“the razor-edged writing and brilliantly subtle acting of this play is something to be reckoned with”

First Theatre Company’s ‘Biting the Fruit’ is an original student-written play wrriten by Ben Willows and directed by Brooke Boal and Maddie Hurley, set to the backdrop of the AIDs crisis and Thatcherite Britain. Grappling with power and Queer love with a stark yet delicate touch, the razor-edged writing and brilliantly subtle acting of this play is something to be reckoned with. 

Within the Birley Room, ‘Biting the Fruit’ transports the audience to a stuffy space of a private club where a nervous Conservative MP enters and waits before hearing a knock on the door. The set is simplistic and allows the play to speak for itself, with only a table, candle and two chairs accompanied by a smaller table plentiful with alcohol. A strange sense of business and formality is maintained whilst the candle and alcohol make for excellent tension between the clashing characters. This intimate (and almost claustrophobic) setting feels perfect for George (played by George Thomas) as he is confronted by his own repressed history as well as the reality of HIV/AIDs and David’s fears of Section 28. The Birley Room feels constrictive for David (played by Diogo Fortunato) which works to the character’s advantage as he moves around the space liberally – an interesting directing choice which reflects David’s need to break free of the restrictions placed on him as an openly Queer person in 1988. However, it could be felt that the possibilities for more adventurous lighting and sound could have perhaps been further explored, although the one clear change of lighting felt purposeful and compelling enough narratively when it did arrive. 

Perhaps the most enthralling aspect of ‘Biting the Fruit’ is its unashamed Queerness and portrayal of Queer history with a gorgeous writing style which surprises in the best way possible. Although to begin with this play may feel initially like a slow burner, it eventually kicks into gear hard with explosive dialogue and acting. Willows’ writing feels well-crafted and character driven, turning power dynamics on their head from moment to moment and keeping the audience hanging on emotional tenterhooks. This play is powerful in its exploration of Queer love, conflict, and pain – staring Section 28 square in the eye and refusing to back down.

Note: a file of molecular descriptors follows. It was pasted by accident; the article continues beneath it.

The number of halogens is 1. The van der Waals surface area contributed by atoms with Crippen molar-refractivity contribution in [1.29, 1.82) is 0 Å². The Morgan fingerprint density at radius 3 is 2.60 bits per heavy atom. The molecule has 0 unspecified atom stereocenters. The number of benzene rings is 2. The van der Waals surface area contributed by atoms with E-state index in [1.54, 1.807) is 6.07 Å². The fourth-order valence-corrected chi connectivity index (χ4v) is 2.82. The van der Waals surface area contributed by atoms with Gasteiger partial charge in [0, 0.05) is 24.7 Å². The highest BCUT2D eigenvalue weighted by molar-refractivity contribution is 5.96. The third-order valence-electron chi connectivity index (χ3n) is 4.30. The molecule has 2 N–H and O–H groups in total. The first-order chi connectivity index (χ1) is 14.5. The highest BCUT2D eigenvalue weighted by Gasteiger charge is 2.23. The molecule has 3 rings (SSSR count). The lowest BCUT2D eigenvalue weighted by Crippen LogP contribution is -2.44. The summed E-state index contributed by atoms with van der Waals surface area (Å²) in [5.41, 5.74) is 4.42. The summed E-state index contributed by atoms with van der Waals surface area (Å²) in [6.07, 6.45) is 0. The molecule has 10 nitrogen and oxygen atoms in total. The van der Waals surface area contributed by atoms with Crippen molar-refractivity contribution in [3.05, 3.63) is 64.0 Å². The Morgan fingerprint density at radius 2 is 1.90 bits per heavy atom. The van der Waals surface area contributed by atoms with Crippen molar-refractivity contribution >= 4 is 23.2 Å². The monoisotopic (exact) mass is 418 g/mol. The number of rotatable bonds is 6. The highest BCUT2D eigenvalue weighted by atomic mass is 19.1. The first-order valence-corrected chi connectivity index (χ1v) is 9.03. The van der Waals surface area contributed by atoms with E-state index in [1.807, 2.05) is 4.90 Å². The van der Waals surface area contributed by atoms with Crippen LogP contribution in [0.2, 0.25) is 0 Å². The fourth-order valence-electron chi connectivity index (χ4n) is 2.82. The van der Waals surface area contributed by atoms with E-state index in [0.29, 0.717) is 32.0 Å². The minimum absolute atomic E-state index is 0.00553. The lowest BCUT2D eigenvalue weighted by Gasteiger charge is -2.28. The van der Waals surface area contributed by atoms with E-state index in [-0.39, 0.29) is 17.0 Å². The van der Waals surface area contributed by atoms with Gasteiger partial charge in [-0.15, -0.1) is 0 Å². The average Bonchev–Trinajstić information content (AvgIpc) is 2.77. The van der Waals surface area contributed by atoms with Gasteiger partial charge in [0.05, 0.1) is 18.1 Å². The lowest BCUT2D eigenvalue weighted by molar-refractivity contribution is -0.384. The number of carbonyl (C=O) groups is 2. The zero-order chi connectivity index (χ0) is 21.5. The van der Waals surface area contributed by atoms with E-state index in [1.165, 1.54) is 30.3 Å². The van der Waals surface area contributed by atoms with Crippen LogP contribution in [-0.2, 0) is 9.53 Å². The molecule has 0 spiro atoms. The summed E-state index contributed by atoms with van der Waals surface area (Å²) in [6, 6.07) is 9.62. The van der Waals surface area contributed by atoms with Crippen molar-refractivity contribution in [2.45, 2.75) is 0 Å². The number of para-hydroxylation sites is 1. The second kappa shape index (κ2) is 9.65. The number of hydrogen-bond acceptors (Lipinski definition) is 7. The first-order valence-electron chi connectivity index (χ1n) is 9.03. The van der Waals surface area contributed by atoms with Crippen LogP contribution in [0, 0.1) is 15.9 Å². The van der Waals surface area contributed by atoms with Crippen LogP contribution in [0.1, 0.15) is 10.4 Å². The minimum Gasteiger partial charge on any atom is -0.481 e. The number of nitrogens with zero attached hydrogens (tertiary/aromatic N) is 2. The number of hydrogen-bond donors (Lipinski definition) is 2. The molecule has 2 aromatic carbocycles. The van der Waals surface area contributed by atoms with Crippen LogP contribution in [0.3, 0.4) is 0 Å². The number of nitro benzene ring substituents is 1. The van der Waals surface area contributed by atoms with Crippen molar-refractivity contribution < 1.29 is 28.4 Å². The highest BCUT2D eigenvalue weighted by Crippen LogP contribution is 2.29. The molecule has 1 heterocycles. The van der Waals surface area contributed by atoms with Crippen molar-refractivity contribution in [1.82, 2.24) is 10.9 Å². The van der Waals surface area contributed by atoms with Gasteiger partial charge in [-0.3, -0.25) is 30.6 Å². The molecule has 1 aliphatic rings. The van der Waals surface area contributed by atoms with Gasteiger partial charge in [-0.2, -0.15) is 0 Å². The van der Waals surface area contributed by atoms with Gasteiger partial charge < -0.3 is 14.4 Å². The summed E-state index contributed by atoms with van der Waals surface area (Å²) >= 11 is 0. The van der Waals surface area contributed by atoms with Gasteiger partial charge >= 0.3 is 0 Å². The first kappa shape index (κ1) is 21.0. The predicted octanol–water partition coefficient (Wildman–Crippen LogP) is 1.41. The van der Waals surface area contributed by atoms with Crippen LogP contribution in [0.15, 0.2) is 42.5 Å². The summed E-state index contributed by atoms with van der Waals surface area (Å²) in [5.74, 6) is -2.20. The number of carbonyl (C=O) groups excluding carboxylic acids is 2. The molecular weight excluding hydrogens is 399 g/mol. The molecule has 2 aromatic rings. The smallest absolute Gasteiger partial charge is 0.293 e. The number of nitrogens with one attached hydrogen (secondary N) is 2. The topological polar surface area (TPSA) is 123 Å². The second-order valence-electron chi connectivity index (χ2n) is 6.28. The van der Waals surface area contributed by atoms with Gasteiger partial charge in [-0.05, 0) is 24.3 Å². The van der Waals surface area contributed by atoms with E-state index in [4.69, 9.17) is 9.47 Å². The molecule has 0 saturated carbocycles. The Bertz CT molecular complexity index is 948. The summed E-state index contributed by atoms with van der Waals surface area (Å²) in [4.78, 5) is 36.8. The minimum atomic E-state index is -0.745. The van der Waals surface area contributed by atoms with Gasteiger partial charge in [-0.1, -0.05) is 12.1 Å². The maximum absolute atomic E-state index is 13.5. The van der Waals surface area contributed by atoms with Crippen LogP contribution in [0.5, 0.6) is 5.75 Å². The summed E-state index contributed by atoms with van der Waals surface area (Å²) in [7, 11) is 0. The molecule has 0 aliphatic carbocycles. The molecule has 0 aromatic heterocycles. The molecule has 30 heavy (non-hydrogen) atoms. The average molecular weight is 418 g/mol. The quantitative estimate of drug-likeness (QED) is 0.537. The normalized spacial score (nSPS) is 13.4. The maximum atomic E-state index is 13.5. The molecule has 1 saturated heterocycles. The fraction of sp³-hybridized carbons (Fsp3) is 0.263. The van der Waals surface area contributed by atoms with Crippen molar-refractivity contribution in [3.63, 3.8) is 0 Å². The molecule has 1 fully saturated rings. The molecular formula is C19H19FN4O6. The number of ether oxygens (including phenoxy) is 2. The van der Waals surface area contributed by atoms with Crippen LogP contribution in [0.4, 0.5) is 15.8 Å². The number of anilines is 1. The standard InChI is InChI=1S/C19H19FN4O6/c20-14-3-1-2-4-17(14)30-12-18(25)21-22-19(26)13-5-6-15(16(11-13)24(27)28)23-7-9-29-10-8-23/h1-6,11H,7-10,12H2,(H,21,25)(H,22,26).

Thomas shines in his role as George. His prowess and ability to consistently add naturalistic mannerisms to his character build a realistic portrayal of a man who is deeply repressed and dreading an oncoming storm. Small actions and decisions in his acting catch you off guard, and rare moments of playfulness and empathy are tenderly juvenile and clumsy as he remembers and tries to bury his time as a schoolboy with David. Despite the beginning of his performance feeling sometimes a little static, the heights of his acting ability are impressive and greatly emotive. Thomas as George feels raw, authentic, and never caricatured. 

Fortunato is an utter joy to watch act. With a marvellous and wise tongue in cheek and heart-breaking determination and care, Fortunato plays this character to perfection. There were sadly some moments where diction and projection were issues in the delivery of Fortunato’s lines, however this can easily be overlooked by his great stage presence. His subtle comedic and dramatic timing lean into lovely moments of light and shade in Willow’s writing.

Both Fortunato and Thomas are both talented actors who yield striking chemistry as they explore the conflict of power, love and self-preservation. 

Overall, ‘Biting the Fruit’ is an urgent and fearless play addressing a part of Queer British history in an engaging and gripping way. All elements of production appear thoughtful and well-versed in what works. An absolute must-see. 

By Molly Knox

Photo credits: First Theatre Company